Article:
Grace and gratitude belong together like heaven and earth. Grace evokes gratitude like the voice of an echo. Gratitude follows grace like thunder lightning. —Karl Barth
The gratitude Barth speaks of is not happiness, certainly not elation.
Maybe we feel grateful when something turns out perfectly, or our hard work is rewarded with some kind of honor or recognition. But the deepest, most poignant gratitude comes when the reward is unearned, when we have mucked things up royally and yet there comes an invasion of grace. How else can you explain a feeling of beloved belonging, a sense of the goodness and rightness of all things, except as an intrusion from beyond—and a crazy one at that, one that does not make any sense according to accepted wisdom, and yet it opens the tear ducts of truth? (Tears never lie.)
If you’re like me, you want to know, How can I be more attuned to grace, more open to grace so I can experience that gratitude? The answer, I hate to tell you, is to keep being a human: keep making mistakes, keep being arrogant, keep being right, keep fixing yourself and others, keep talking and talking, keep working and working, and you will be perfectly in line for more grace and more gratitude.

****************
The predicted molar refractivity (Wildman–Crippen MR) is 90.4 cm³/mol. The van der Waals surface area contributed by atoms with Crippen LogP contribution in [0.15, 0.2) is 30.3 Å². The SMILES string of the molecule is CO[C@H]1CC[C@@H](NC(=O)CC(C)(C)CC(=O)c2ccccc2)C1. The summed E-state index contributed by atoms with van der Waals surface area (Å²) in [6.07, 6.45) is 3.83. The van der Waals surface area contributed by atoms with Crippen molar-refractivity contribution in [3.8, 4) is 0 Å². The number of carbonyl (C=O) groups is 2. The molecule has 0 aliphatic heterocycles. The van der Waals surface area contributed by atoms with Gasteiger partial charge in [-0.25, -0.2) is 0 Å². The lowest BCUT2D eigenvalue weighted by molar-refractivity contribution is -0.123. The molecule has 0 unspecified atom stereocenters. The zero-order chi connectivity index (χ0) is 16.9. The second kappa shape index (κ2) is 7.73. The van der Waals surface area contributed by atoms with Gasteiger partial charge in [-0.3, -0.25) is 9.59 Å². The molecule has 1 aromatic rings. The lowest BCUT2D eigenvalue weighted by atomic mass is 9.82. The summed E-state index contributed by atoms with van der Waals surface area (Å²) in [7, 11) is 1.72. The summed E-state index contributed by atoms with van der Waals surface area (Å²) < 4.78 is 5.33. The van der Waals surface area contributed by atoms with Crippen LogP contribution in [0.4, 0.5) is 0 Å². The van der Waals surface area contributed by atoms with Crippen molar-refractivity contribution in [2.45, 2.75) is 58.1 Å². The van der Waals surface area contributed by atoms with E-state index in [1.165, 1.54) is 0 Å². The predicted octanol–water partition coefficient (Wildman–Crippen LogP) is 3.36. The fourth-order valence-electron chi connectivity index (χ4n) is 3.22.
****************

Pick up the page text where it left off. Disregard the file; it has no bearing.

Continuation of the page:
There was a time when I found that answer unacceptable. I knew there were people who had broken this cycle of being “good” for long stretches and then collapsing in some kind of failure that catapulted them into the everlasting arms. These people had found a way to experience amazing-grace-and-deep-gratitude almost every day, and I wanted to be one of them.
But I had one thing wrong about those saints. They did not so much break the cycle as speed it up. They skipped the part about pretending to be angels who sometimes slip up. They didn’t wait weeks and months until their willfulness caused a major crisis—one that might bring them to their knees and into the presence of mercy. They began to see themselves every day as broken and in need of help, as wrong and in need of forgiveness, as lost and in need of a good shepherd. Every day they began as a project that only grace could save, and the gratitude flowed.
I can’t do that every day. But until I can, I will do it today.